then introducing today’s first keynote speaker.
KEYNOTE 1 – MONEYBALL:
THE ART OF WINNING AN UNFAIR GAME

Paul Depodesta, CSO of Cleveland Browns,
engaged the audience with an overview that there’s a certain way that things
work.  Whether baseball, black jack, or
other situations in life, there’s always that ‘rule of thumb’ that we are
taught to follow.  However, sometimes the
‘rule’ doesn’t always work.  It’s all
about the process. Paul described a process/outcome quad:
??        
Good process/ Good outcome =
success
??        
Good process/ Bad outcome
= just unlucky
??        
Bad process/
Good outcome = get lucky once, but then rely on that luck to be successful
again
??        
Bad process/
Bad outcome = recipe for failure 

So, how do you
win with a lack of resources? 
Putting together a championship team is like cooking a
gourmet meal – you need the right ingredients. 
We’re always asking the naive questions- why is the market
down, why is this player struggling? We need a reason, but there not always is
a reason, so we try to explain by creating our own cause and relationships.
As with The
Oakland A’s in Moneyball, sometimes we need to throw out the old metrics, that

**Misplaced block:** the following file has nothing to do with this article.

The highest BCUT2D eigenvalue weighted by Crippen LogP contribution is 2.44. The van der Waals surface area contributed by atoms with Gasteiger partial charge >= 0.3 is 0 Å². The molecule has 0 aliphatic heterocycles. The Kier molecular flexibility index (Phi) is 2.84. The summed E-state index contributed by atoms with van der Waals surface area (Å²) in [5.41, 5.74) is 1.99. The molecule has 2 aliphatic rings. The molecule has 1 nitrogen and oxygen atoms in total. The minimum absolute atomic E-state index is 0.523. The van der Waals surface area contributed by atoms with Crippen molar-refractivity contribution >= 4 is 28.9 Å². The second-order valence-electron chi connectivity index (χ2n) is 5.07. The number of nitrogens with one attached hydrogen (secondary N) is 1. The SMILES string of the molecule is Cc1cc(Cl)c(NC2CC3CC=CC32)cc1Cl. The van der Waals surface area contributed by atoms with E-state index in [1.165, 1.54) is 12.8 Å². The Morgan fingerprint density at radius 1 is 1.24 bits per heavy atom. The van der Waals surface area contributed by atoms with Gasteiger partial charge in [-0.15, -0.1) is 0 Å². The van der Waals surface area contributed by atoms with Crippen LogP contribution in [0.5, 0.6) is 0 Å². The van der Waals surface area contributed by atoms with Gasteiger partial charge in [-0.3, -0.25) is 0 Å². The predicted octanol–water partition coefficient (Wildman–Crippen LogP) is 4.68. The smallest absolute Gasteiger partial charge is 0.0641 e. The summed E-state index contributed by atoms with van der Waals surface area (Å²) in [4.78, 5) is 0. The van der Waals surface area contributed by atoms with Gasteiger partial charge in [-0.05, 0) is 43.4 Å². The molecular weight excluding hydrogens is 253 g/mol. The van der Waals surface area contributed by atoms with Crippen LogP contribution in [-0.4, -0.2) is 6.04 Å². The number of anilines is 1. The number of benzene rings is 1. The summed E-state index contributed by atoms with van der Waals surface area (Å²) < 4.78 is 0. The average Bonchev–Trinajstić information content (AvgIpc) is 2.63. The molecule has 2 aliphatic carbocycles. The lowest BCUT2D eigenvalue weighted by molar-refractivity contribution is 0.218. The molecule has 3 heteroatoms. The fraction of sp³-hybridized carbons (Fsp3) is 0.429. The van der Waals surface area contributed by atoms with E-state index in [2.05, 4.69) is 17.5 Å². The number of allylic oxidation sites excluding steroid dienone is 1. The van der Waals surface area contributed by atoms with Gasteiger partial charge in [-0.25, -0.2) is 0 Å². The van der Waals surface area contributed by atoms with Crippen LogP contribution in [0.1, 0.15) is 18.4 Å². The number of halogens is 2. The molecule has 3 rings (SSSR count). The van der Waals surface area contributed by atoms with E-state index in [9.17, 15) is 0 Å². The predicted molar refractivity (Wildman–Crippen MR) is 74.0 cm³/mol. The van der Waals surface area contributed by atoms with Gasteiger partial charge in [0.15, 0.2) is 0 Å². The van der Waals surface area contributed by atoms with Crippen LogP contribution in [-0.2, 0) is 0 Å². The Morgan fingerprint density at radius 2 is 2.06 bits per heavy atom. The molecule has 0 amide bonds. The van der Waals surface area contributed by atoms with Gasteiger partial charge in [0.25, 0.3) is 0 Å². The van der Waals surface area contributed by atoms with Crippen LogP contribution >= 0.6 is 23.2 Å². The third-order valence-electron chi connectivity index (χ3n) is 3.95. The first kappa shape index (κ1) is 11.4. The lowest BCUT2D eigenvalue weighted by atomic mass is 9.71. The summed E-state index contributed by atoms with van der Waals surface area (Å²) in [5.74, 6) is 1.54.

‘rule of thumb’ and start new.  Key
takeaways he learned from testing these new metrics were:         
??        
Find skillful
affordable talent to replace high priced starts
??        
Statistics can
be misleading
He drew
comparisons of scouting baseball players to testing programs.  Emotions drive our decisions, and we tend to
look for data to support and confirm these decisions, while dismissing any data
that contradicts what we believe.

Paul left us
with these 3 points: 
??        
become aware
of biases
??        
become
relentless in asking the naive question
??        
in the game of
uncertainty, how can we beat the house? Learn by previous failures to better
hit success.
KEYNOTE 2 – INSIGHTS
FROM THE 2016 ELECTION

The late morning keynote was actually broken
into 3 parts.  Robin Garfield of CNN
spoke first, and then we heard Dr. John Lapinski from NBC News, followed by a
Q&A with our 2 speakers.

Millennials told us they wanted a candidate who has a plan